Morgan listed the achievements of the Regeneration Partnership since its formation eight years ago: the establishment of the EU-funded cross-border Clones Erne East Partnership to revive the area’s community, business and youth sectors; a new county library headquarters for Monaghan in a landmark building designed to be the centre of a new public square; the introduction of broadband and consequent plans for a technology park; further plans for a Creativity Learning Hub with four new ‘knowledge economy’ enterprises; the refurbishment of the Diamond and Fermanagh Street; plans for the conversion of the derelict Courthouse building; ambitious plans for a high quality sports complex; the restoration of a fine 19th century building to commemorate the woman who brought lace-making to the town; the restoration of the Protestant Hall; a campaign to develop and modernise St Tiernach’s Park as the premier GAA venue in the county and province; and successfully lobbying the Irish government to get the first phase of the Ulster Canal re-opened from Upper Lough Erne to Clones. One could go on and on about the achievements and ambitions of this extraordinarily energetic group.

And Clones has a film festival too. Local woman Geraldine Zechner came back with her German husband and they set this up in 2001. She now refers to it as “our own little Cannes.” For four days last October, locals could enjoy 16 feature films from half a dozen countries, talks with film-makers, the music and ‘craic’ of the Festival Club, and a short films competition for the ‘Francies’, awards named after Francie Brady, the hero of Pat McCabe?s The Butcher Boy which was filmed in the town 10 years ago.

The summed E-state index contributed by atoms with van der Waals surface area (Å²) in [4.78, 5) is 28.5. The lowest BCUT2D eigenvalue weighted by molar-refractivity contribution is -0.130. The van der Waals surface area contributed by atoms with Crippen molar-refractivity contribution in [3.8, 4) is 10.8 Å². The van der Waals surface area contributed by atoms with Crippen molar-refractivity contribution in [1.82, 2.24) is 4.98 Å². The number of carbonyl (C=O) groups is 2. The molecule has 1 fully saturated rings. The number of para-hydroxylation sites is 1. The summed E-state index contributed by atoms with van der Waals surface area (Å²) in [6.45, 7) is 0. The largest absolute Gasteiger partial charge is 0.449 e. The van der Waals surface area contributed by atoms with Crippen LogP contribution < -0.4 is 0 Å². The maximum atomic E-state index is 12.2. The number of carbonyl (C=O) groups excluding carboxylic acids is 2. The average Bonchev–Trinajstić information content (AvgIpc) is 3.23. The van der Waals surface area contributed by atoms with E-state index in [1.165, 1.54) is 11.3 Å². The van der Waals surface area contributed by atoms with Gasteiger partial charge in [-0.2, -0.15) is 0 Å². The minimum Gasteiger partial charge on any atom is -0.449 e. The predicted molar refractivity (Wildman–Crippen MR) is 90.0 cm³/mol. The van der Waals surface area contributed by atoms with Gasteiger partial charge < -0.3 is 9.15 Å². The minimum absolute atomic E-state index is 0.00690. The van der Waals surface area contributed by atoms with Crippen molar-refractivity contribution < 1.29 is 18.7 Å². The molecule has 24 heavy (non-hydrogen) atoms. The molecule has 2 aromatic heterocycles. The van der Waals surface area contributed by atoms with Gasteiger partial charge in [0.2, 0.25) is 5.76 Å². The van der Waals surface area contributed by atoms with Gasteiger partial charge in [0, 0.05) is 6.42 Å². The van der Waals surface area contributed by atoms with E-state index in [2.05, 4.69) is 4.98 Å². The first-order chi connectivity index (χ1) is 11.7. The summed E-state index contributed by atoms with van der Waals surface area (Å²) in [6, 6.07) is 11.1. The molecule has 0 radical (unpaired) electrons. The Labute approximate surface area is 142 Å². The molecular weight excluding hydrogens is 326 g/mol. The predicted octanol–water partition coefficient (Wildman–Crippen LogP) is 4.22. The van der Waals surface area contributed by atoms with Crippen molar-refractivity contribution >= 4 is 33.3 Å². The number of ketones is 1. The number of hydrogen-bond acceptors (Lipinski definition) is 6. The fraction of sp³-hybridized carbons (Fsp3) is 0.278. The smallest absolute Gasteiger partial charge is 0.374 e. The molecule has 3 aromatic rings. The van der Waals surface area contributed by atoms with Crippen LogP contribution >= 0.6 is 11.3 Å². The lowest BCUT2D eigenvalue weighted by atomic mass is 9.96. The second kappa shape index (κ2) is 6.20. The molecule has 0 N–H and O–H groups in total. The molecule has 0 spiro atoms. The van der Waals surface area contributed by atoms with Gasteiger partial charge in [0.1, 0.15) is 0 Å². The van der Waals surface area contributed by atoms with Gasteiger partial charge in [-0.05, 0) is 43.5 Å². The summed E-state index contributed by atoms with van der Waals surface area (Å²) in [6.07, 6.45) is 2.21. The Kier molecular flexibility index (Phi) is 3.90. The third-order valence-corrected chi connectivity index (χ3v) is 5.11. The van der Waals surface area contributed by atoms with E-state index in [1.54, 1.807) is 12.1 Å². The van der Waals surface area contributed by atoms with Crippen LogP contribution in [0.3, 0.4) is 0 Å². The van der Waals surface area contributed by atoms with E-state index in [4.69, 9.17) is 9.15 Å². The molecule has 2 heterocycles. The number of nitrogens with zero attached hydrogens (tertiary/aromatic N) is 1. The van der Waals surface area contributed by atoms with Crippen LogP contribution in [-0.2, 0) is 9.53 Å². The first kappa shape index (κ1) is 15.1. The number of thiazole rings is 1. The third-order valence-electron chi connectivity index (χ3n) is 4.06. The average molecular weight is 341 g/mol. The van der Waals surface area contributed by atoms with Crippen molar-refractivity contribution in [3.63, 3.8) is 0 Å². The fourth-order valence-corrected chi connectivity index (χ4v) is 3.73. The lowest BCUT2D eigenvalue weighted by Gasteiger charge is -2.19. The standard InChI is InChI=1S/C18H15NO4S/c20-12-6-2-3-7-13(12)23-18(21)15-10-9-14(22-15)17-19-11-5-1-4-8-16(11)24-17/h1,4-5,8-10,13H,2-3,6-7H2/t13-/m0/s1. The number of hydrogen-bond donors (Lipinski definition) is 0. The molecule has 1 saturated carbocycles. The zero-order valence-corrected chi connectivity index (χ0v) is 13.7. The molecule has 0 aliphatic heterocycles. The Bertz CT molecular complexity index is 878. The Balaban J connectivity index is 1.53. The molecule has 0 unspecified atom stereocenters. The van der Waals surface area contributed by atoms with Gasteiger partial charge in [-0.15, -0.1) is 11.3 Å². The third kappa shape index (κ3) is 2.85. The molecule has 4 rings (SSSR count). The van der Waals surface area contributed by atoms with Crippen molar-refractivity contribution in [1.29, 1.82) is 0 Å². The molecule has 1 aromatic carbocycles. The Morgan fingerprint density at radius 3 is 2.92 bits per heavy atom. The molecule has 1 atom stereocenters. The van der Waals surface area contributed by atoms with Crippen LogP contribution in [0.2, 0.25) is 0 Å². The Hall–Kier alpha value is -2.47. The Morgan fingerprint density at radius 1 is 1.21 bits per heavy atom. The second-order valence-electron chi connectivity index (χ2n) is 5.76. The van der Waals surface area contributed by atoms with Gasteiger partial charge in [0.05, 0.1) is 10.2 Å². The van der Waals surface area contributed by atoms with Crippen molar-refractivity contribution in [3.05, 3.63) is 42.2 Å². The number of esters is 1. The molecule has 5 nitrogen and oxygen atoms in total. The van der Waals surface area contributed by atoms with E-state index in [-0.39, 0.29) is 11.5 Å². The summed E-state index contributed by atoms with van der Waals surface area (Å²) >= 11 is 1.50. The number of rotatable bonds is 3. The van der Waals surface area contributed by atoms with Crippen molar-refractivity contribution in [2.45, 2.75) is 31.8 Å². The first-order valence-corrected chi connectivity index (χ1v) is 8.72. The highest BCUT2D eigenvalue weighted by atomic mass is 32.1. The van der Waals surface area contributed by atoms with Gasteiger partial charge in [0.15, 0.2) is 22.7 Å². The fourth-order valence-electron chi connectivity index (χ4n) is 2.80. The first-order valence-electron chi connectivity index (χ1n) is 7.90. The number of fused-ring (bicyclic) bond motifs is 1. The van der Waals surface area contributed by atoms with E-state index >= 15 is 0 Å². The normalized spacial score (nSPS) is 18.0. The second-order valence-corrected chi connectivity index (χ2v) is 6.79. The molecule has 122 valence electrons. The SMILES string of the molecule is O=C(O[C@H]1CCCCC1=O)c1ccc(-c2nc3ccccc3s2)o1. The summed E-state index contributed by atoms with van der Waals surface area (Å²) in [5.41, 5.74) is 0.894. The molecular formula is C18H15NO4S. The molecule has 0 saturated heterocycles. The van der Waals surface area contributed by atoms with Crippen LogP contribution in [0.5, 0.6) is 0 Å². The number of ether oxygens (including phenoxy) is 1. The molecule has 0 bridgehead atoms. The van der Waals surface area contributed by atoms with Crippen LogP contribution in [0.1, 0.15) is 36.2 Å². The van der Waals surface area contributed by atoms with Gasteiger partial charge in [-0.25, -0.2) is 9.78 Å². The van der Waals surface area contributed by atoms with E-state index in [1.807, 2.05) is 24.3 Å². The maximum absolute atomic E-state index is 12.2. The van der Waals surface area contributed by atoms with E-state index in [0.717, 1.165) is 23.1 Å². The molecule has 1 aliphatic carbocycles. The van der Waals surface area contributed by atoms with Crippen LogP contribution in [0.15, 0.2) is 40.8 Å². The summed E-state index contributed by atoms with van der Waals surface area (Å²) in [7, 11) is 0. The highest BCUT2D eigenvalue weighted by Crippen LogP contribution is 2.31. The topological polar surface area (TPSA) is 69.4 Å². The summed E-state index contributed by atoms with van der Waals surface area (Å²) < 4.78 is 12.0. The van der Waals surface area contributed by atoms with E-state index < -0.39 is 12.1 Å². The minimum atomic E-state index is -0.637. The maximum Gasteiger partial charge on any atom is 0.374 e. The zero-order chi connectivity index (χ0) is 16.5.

Other border region towns short on civic energy (including my own beloved Armagh), please note!

Andy Pollak

P.S. A postscript to the last two ‘Notes‘ on student flows across the border: The picture of rapidly dwindling numbers ? this time moving from South to North ? was confirmed by the Irish Times survey of Republic of Ireland schools’ entrants to university on 17th December. This survey (albeit not 100% exhaustive) showed that only 125 first time undergraduates went from Southern schools to the two Northern universities this autumn (40 to Queen?s University Belfast and 85 to University of Ulster). This compared to more than 1400 in 1995. It is also interesting to compare this small trickle to the growing numbers – 666 this autumn – who went to British mainland universities (in Donegal and Monaghan, traditionally the counties sending most undergraduates to Northern Ireland universities, the figure for those going to universities in Scotland, England and Wales was nearly double the numbers going North).